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Over the next three weeks, when I went back to hospital the next day they kept me in. And I said then, you know, "Why are you keeping me in now?" and they were like, "Well it's pre-eclampsia." I said, "But yesterday you said it wasn’t pre-eclampsia and you let me go home."

And they're like, "Well it's definitely pre-eclampsia and we think you should stay in hospital," which I wasn’t keen on, and the doctor said to my partner, "If that, if that was my wife I wouldn’t let her go home." So he made me stay. 

And at this point it was really surreal because I felt fine.

I just felt like I had a cold; I didn’t feel ill. So, they put me upstairs on a ward with four other girls and again I was feeling really hot and the midwives came round and they were like, "No, you're really ill." "Mm, well I don’t feel it." They're like, "Look you're the illest woman we've got in here." "Mm, don’t think so," because I did genuinely feel OK.
 

Olivia had pain at the top of her bump as well as other symptoms, such as visual disturbance (seeing “sparkles”), and high blood pressure readings. She felt these warning signs were dismissed by her midwives.

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Age at interview: 32
Sex: Female
Age at diagnosis: 28
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The pain, yeah the pain started about 34 weeks after my blood pressure had kind of gone up over a hundred and fifty, that’s when I started getting the pain – it was round here, and it was sharp, sort of persistent. It was like having cramp all the time; it was like something was caught in a vice and it was all… it would radiate across the top of my bump as well, and it would just be, oh it was worse in an evening.

I'd sit down on the sofa and I'd just be in agony, you know I'd be in such agony. And I'd be phoning the on-call midwife going, "I've got this pain," and they were like, "Yeah it just sounds like growing pains you know, just sit down, look after yourself, you know don’t strain yourself. It sounds like you’ve strained the muscles." And I was like, "But my blood pressure and the sparkles and the pain," and they were like, "Yeah they're all normal pregnancy symptoms, don’t worry about it," you know. And I'm there going, "Oh come on, I could do your job," and you know I'm so frustrated by this point, but I just thought, 'Right OK, I'll just sit down and I'll you know…' and my husband was taking my blood pressure as well at home because he's got all this kit and everything.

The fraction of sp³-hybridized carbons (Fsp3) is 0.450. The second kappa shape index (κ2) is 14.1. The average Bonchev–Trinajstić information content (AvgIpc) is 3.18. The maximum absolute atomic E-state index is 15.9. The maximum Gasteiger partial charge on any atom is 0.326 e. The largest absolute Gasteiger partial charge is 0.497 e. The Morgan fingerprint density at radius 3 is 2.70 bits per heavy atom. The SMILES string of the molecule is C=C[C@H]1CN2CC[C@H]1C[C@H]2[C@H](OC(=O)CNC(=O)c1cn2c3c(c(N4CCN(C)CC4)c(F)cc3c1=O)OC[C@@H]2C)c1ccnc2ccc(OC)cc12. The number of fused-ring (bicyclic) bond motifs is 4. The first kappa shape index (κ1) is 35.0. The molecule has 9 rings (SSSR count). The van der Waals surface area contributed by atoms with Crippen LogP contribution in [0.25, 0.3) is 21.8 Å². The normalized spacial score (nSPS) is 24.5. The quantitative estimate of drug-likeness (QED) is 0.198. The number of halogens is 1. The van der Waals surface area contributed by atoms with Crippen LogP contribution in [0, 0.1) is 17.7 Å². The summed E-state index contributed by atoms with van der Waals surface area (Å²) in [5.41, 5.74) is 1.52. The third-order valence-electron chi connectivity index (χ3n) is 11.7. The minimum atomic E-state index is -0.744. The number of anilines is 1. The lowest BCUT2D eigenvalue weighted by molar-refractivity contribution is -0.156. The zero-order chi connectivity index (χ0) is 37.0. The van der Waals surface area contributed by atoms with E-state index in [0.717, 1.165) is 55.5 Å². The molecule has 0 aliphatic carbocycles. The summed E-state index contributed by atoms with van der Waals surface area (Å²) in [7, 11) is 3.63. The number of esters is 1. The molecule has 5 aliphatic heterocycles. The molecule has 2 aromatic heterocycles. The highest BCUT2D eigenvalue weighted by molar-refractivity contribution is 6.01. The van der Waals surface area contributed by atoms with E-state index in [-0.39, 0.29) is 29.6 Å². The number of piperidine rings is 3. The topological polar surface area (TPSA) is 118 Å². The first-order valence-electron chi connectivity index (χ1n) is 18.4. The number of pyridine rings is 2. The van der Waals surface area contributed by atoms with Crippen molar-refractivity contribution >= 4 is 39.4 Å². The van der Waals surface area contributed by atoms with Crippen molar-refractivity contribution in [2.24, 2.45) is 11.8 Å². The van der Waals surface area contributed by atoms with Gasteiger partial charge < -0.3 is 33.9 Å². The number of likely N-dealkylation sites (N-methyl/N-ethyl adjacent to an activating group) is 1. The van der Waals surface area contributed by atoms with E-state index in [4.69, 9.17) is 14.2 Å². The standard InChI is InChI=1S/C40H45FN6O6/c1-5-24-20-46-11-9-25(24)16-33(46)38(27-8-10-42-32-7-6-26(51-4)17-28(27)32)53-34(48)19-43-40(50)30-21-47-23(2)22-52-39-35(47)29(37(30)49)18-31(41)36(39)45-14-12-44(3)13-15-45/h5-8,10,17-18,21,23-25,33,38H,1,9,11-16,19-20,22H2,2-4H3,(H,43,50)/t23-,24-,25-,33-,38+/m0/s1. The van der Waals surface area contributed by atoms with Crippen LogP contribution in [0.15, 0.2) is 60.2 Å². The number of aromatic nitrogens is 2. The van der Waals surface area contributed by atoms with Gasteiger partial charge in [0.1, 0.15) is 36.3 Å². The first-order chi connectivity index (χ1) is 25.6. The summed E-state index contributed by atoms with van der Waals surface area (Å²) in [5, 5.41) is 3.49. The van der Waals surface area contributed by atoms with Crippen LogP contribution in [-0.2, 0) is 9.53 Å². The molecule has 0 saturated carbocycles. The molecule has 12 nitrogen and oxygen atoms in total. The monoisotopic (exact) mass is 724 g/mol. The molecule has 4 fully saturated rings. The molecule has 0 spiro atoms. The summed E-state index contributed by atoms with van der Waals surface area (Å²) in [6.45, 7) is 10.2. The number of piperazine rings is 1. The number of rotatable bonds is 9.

And you know we were seeing it creep up in line with what was being recorded and I just thought, 'You know what, I'm just going to look after myself; nobody's going acknowledge it. I've got this pain – if it gets really bad I'm going off to, you know labour, labour ward to see what they can do with me there.' 
Not everyone experiences all the signs and symptoms. Any one of the major three indicators of pre-eclampsia (high blood pressure, proteinuria, extreme swelling) may be the basis on which a diagnosis is made. It is sometimes hard for doctors to make a firm diagnosis and decide how to best medicate/treat pregnant women who do not ‘tick all the boxes’ of symptoms for a particular condition.
 
 

Dr Khan says there is often confusion about the different labels used when talking about pre-eclampsia or other blood pressure disorders in pregnancy. This is sometimes because the condition progressed over time.

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It can be confusing for women to understand what’s going wrong when different doctors and midwives are using different words. Examples of these words might be hypertension in pregnancy, pre-eclampsia or HELLP syndrome and one of the reasons that sometimes midwives and doctors seem to cross over with these words is because the conditions themselves cross over to a greater or lesser degree. For example, HELLP syndrome, which is a condition where you might have damage to red blood cells, changes in how the liver works and changes in certain cells in the blood or platelets, very often, if not almost always, is associated with high blood pressure. So many doctors and midwives feel that HELLP syndrome is actually a subset of pre-eclampsia. Hypertension in pregnancy, on the other hand, is usually a phrase used to describe just high blood pressure in pregnancy, which can be contrasted against pre-eclampsia, which most people understand as a mixture of high blood pressure, protein in the urine and swelling. In truth, for an individual patient, she might be given a variety of these different phrases or terms at different times but it’s important for that patient to question the doctor, if she doesn’t understand exactly what’s going on.
Awareness of symptoms and signs